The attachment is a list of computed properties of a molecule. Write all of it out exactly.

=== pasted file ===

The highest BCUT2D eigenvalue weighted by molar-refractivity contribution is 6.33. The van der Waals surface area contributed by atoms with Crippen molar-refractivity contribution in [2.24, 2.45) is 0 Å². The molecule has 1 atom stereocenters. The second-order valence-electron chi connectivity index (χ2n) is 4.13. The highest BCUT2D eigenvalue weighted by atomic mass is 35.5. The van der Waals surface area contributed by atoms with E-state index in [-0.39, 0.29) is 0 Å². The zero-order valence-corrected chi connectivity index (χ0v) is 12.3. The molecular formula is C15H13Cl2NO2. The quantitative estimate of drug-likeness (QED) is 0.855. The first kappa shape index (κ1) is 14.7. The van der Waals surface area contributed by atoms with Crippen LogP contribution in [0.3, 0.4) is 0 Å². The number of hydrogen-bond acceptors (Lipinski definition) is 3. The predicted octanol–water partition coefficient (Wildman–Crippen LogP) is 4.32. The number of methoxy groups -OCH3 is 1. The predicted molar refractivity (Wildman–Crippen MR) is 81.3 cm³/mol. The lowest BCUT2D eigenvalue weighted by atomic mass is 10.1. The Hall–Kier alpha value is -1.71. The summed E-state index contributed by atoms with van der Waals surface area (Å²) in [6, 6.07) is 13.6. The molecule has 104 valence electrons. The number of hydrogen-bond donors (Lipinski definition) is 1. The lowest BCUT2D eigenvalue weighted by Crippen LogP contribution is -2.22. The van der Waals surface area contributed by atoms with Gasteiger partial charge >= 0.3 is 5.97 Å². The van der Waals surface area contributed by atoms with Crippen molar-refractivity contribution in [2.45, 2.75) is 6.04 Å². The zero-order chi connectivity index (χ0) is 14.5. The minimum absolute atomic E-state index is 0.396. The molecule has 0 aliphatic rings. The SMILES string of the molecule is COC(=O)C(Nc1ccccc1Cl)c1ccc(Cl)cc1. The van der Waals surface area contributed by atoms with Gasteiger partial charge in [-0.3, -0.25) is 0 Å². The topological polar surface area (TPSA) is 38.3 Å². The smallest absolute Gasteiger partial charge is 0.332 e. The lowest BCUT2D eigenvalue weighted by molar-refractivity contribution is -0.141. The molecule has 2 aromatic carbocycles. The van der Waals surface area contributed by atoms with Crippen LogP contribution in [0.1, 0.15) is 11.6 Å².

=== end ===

The highest BCUT2D eigenvalue weighted by molar-refractivity contribution is 6.33. The van der Waals surface area contributed by atoms with Crippen molar-refractivity contribution in [2.24, 2.45) is 0 Å². The molecule has 1 atom stereocenters. The second-order valence-electron chi connectivity index (χ2n) is 4.13. The highest BCUT2D eigenvalue weighted by atomic mass is 35.5. The van der Waals surface area contributed by atoms with E-state index in [-0.39, 0.29) is 0 Å². The zero-order valence-corrected chi connectivity index (χ0v) is 12.3. The molecular formula is C15H13Cl2NO2. The quantitative estimate of drug-likeness (QED) is 0.855. The first kappa shape index (κ1) is 14.7. The van der Waals surface area contributed by atoms with Crippen LogP contribution in [0.3, 0.4) is 0 Å². The number of hydrogen-bond acceptors (Lipinski definition) is 3. The predicted octanol–water partition coefficient (Wildman–Crippen LogP) is 4.32. The number of methoxy groups -OCH3 is 1. The predicted molar refractivity (Wildman–Crippen MR) is 81.3 cm³/mol. The lowest BCUT2D eigenvalue weighted by atomic mass is 10.1. The Hall–Kier alpha value is -1.71. The summed E-state index contributed by atoms with van der Waals surface area (Å²) in [6, 6.07) is 13.6. The molecule has 104 valence electrons. The number of hydrogen-bond donors (Lipinski definition) is 1. The lowest BCUT2D eigenvalue weighted by Crippen LogP contribution is -2.22. The van der Waals surface area contributed by atoms with Gasteiger partial charge >= 0.3 is 5.97 Å². The van der Waals surface area contributed by atoms with Crippen molar-refractivity contribution in [2.45, 2.75) is 6.04 Å². The zero-order chi connectivity index (χ0) is 14.5. The minimum absolute atomic E-state index is 0.396. The molecule has 0 aliphatic rings. The SMILES string of the molecule is COC(=O)C(Nc1ccccc1Cl)c1ccc(Cl)cc1. The van der Waals surface area contributed by atoms with Gasteiger partial charge in [-0.3, -0.25) is 0 Å². The topological polar surface area (TPSA) is 38.3 Å². The smallest absolute Gasteiger partial charge is 0.332 e. The lowest BCUT2D eigenvalue weighted by molar-refractivity contribution is -0.141. The molecule has 2 aromatic carbocycles. The van der Waals surface area contributed by atoms with Crippen LogP contribution in [0.1, 0.15) is 11.6 Å².